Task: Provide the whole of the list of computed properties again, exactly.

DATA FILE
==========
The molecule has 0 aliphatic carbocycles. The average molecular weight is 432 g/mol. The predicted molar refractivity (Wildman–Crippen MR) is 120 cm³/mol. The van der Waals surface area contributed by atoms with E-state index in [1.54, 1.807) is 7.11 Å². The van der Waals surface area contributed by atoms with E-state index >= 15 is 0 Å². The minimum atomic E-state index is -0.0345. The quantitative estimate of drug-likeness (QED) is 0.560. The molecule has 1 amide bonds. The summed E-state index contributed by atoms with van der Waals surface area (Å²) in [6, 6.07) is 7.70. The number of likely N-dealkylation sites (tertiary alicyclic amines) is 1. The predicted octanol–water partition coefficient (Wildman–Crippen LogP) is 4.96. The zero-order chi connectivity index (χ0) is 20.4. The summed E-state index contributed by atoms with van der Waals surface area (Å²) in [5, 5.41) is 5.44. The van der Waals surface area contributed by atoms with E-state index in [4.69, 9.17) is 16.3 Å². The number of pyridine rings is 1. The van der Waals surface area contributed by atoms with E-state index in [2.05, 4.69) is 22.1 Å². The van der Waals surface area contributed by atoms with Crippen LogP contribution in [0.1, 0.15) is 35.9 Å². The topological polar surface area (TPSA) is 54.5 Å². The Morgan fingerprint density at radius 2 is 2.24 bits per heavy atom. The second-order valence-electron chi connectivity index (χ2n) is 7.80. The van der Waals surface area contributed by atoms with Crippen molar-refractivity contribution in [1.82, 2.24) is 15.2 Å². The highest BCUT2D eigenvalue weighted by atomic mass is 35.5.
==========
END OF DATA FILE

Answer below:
The molecule has 0 aliphatic carbocycles. The average molecular weight is 432 g/mol. The predicted molar refractivity (Wildman–Crippen MR) is 120 cm³/mol. The van der Waals surface area contributed by atoms with E-state index in [1.54, 1.807) is 7.11 Å². The van der Waals surface area contributed by atoms with E-state index >= 15 is 0 Å². The minimum atomic E-state index is -0.0345. The quantitative estimate of drug-likeness (QED) is 0.560. The molecule has 1 amide bonds. The summed E-state index contributed by atoms with van der Waals surface area (Å²) in [6, 6.07) is 7.70. The number of likely N-dealkylation sites (tertiary alicyclic amines) is 1. The predicted octanol–water partition coefficient (Wildman–Crippen LogP) is 4.96. The zero-order chi connectivity index (χ0) is 20.4. The summed E-state index contributed by atoms with van der Waals surface area (Å²) in [5, 5.41) is 5.44. The van der Waals surface area contributed by atoms with E-state index in [4.69, 9.17) is 16.3 Å². The number of pyridine rings is 1. The van der Waals surface area contributed by atoms with E-state index in [2.05, 4.69) is 22.1 Å². The van der Waals surface area contributed by atoms with Crippen LogP contribution in [0.1, 0.15) is 35.9 Å². The topological polar surface area (TPSA) is 54.5 Å². The Morgan fingerprint density at radius 2 is 2.24 bits per heavy atom. The second-order valence-electron chi connectivity index (χ2n) is 7.80. The van der Waals surface area contributed by atoms with Crippen molar-refractivity contribution in [1.82, 2.24) is 15.2 Å². The highest BCUT2D eigenvalue weighted by atomic mass is 35.5.